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Cooking with Winter Greens

Green vegetables are glorious in the spring and summer. Asparagus, artichokes, English and snap peas, fiddleheads, haricots verts, zucchini… the list goes on and on and they’re all so naturally tender and delicious that they require only a gentle steamingor sautéing to do them justice.

When fall and winter roll around, we must resort to a heartier lot—collards, kale, beet greens, kohlrabi, Swiss chard—the kind of vegetable that comes to mind when you hear the word “roughage.” They look like overgrown weeds, often drawing the reaction: “do I really want to bite down into that?” The answer is no—caveat—unless they’re properly prepared.

When you pick up one of these unwieldy bundles of bushy fiber, it can be difficult to imagine how to tame and finesse it into something tender and appetizing. Such a metamorphosis ostensibly seems like a lot of work to achieve. Here we offer a simple solution that will transform any tough green into a guilty pleasure. It is a full meal in and of itself, combining protein, vegetable, and starch in such a way that even children will enjoy it.

The sauce is basically an Amatriciana, to which sautéed greens are added and then tossed with pasta and sprinkled with Parmigiano-Reggiano.



olive oil

¾ cup thickly sliced pancetta, diced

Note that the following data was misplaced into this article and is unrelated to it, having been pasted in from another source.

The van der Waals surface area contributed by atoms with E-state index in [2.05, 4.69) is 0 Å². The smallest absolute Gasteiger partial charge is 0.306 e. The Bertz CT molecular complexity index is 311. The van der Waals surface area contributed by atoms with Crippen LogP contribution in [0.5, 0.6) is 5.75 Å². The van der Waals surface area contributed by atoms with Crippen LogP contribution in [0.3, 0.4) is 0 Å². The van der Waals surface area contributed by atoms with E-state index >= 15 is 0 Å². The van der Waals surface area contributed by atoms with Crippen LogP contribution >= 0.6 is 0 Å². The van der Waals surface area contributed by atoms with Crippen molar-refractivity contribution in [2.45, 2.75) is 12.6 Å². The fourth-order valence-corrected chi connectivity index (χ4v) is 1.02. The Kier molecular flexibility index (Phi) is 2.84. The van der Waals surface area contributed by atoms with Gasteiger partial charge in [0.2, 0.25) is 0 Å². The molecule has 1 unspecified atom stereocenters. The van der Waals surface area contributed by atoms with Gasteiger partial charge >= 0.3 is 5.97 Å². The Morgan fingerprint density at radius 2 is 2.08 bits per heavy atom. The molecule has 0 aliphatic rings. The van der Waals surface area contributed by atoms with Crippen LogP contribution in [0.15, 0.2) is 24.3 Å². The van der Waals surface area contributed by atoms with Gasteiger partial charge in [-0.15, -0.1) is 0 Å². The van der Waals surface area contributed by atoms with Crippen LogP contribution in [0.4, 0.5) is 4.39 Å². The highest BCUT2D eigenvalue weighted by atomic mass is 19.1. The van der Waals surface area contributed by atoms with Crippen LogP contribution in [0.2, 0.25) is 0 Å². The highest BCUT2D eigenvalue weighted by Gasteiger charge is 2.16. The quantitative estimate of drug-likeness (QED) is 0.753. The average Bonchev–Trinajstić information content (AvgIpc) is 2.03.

1 large or 2 small onions, thinly sliced

1 32-ounce can whole peeled tomatoes, seeded and diced

2 cloves of garlic, minced

1 bunch of greens, such as dino kale, Swiss chard, or beet greens

12 ounces spaghetti or penne

Salt and pepper

Chili flakes (optional)

Parmigiano-Reggiano cheese


The Sauce

Brush a large cast-iron casserole with olive oil, add the pancetta and cook over low heat until the fat is rendered and the pancetta is golden brown. Add the onion and cook until slightly brown (about 10 minutes), stirring occasionally. Reserving the juice, add the seeded and diced tomatoes to the pancetta and onions. Add a pinch or two of chili flakes if you want a little heat, and cover and cook on low for 40 minutes, periodically adding a little of the reserved tomato juice if the sauce begins to stick to the pan or gets too dry. Adjust seasoning if necessary.

The Greens

If using Swiss chard, cut off only the end of the stalk. If using kale or greens with a similarly tough stalk, remove the stalk and use only the leafy portion. Lay the greens across a cutting board horizontally. Cut the stalk (if retained) into ½-inch pieces and the leafy part into 1-inch pieces. Wash and spin the cut greens in a salad spinner. Heat 1-2 tablespoons of olive oil in a large sauté pan and cook the garlic over medium heat until lightly golden, about 30 seconds. Add the greens, toss them with the garlic and olive oil, and raise the heat to medium-high. Season with salt and pepper and sauté the greens until tender, adjusting the heat as necessary.

The Pasta

In a large pot of salted, boiling water, add one tablespoon of olive oil, then add the pasta. Cook until al dente and then drain and set aside. Add the greens to the casserole and mix them into the sauce. Then add the pasta and toss over low heat so that the flavors combine and sauce congeals to the pasta.

To Serve

Transfer to a serving bowl. Grate fresh Parmigiano-Reggiano cheese over the pasta and serve, with extra fresh grated Parm on the side. Buon appetito!


Some pancetta is saltier and more peppery than others. When preparing the sauce, if your pancetta is very well seasoned, you probably will not need to add any salt or pepper at any stage. Make sure you wait until your sauce has cooked for the full 40 minutes before adjusting the seasoning. The greens will still need to be seasoned during their sauté since they are not cooked in the sauce.

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